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Imposing Faugères

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Faugères 2009, Intemporelle, Les Fusionels ($31.75, 11933711)
A relatively new estate – the first vintage was 2007 – owned by a young, binational couple (she’s from Champagne, he’s from Adelaide). The cuvée is called InTempus in later vintages. A blend of Syrah (46%), Carignan (26%), Mourvèdre (15%) and Grenache (14%) according to La Presse (the estate’s website provides technical information only for the 2007 and 2008). Manually harvested and fully destemmed. Each parcel is vinified separately. Fermentation and maceration in temperature-controlled tanks and with daily punch-downs lasts 20 to 25 days. Matured 12 months in oak Burgundy barrels, 18% new and the remainder second or third fill. 14.5% ABV.
Deep, powerful nose: turned earth, stones, red and black fruit, garrigue, bacon and animale notes, licorice overtones, a whiff of alcohol. Full-bodied, very dry and quite structured for a Languedoc red, with firm tannins and glowing acidity clad in dense, unjammy fruit.  Long, minerally and astringent, the finish carries a suggestion of bitter chocolate and sour cherry. A savoury, chewy, heady wine reminiscent of a Priorat. Although never fully losing its austere side, it rounded and sweetened with time in the carafe. Best with food (think red meat), which softens the tannins and brings out the cassis-like fruit. (Buy again? If in the mood for an imposing red, sure.)

Edited May 9, 2014

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Written by carswell

May 7, 2014 at 16:47

Posted in Tasting notes

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  1. Cab in ur VdP? Maybe. In Faugères… eternally never! Release the AOC hounds.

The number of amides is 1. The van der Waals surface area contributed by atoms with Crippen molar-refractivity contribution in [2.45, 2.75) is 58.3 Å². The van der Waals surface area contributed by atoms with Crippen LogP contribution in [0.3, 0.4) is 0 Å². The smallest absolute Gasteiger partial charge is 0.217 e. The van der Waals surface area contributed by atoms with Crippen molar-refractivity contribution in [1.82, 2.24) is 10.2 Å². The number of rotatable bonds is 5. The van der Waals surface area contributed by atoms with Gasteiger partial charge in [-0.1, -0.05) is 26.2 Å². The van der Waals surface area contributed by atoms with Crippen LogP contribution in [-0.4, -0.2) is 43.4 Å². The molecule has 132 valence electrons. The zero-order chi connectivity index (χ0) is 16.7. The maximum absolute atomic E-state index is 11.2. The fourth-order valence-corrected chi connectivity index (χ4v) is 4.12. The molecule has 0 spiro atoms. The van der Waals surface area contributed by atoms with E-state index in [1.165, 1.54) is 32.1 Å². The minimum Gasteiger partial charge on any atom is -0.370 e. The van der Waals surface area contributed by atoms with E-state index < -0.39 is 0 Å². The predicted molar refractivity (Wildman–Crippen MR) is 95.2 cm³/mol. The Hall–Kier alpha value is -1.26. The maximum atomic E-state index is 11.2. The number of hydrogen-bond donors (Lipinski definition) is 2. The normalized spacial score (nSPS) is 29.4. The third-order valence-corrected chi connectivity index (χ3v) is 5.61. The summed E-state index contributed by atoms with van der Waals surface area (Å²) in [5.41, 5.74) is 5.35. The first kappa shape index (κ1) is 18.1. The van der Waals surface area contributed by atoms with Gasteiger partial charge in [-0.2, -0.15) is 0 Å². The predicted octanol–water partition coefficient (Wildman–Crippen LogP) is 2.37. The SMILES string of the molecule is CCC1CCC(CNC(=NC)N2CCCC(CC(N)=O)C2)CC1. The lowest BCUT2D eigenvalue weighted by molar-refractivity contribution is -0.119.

Dolcettoman

    May 7, 2014 at 17:08

    • Good catch.

      Just checked a Faugères AOC cahier des charges (Dec. 2011) and Cabernet isn’t a permitted variety. Dunno if the regulations have been updated since.

      Fortunately, I’d not recycled the bottle. It lists the wine as Faugères AOP (appellation d’origine protégée), which I understand as being the EU equivalent of France’s AOC, though whether it’s the exact equivalent in terms of wine production is beyond my kin. More to the point is the back label’s blurb, which I’d totally ignored and which includes the following: “Assemblage de Syrah, Grenache, Carignan et Mourvèdre,” i.e. no Cabernet Sauvignon. So we may not be talking about a Faux-gères, as some Tweeters have recently rumoured, but rather a screw-up by the beloved monopoly.

      The funny thing is, driven by the discrepancy between SAQ.com, La Presse and the estate’s website (which lists the 2008 as being Syrah, Carignan, Mourvèdre and Grenache and the 2007 as being an equal-proportioned GSM), I spent close to an hour trying to track down this information before posting: there’s not much mention of the 2009 on the Web and the local agent, Les vins du Trainon, doesn’t have a website. I suppose the only way to know for sure is to contact the estate, which I will try to do forthwith. TBC.

      carswell

      May 7, 2014 at 17:52

    • My inquiry to the estate elicited a response. SAQ.com is wrong: the wine contains no Caberrnet Sauvignon. It also appears the wine is now called InTempus, not Intemporelle. Tasting note has been updated accordingly.

      carswell

      May 9, 2014 at 11:49


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